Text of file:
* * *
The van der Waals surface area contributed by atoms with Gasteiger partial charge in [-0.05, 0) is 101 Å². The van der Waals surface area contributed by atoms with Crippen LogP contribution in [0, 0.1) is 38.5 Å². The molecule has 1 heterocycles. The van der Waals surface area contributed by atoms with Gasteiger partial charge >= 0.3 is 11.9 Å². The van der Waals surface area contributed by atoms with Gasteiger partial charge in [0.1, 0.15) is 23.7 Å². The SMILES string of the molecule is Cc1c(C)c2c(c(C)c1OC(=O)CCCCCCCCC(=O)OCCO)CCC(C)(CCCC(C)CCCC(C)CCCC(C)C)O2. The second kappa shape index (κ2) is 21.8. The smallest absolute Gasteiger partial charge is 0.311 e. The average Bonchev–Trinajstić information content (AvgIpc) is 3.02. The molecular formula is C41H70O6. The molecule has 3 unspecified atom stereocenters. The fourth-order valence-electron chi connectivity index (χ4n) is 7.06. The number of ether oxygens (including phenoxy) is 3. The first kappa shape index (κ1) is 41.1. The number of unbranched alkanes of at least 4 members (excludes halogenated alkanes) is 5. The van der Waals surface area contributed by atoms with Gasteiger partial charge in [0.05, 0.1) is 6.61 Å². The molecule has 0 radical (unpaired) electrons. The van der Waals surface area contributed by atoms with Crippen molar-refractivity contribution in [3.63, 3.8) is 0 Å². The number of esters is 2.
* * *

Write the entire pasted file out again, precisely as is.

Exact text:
The van der Waals surface area contributed by atoms with Gasteiger partial charge in [-0.05, 0) is 101 Å². The van der Waals surface area contributed by atoms with Crippen LogP contribution in [0, 0.1) is 38.5 Å². The molecule has 1 heterocycles. The van der Waals surface area contributed by atoms with Gasteiger partial charge >= 0.3 is 11.9 Å². The van der Waals surface area contributed by atoms with Gasteiger partial charge in [0.1, 0.15) is 23.7 Å². The SMILES string of the molecule is Cc1c(C)c2c(c(C)c1OC(=O)CCCCCCCCC(=O)OCCO)CCC(C)(CCCC(C)CCCC(C)CCCC(C)C)O2. The second kappa shape index (κ2) is 21.8. The smallest absolute Gasteiger partial charge is 0.311 e. The average Bonchev–Trinajstić information content (AvgIpc) is 3.02. The molecular formula is C41H70O6. The molecule has 3 unspecified atom stereocenters. The fourth-order valence-electron chi connectivity index (χ4n) is 7.06. The number of ether oxygens (including phenoxy) is 3. The first kappa shape index (κ1) is 41.1. The number of unbranched alkanes of at least 4 members (excludes halogenated alkanes) is 5. The van der Waals surface area contributed by atoms with Gasteiger partial charge in [0.05, 0.1) is 6.61 Å². The molecule has 0 radical (unpaired) electrons. The van der Waals surface area contributed by atoms with Crippen molar-refractivity contribution in [3.63, 3.8) is 0 Å². The number of esters is 2.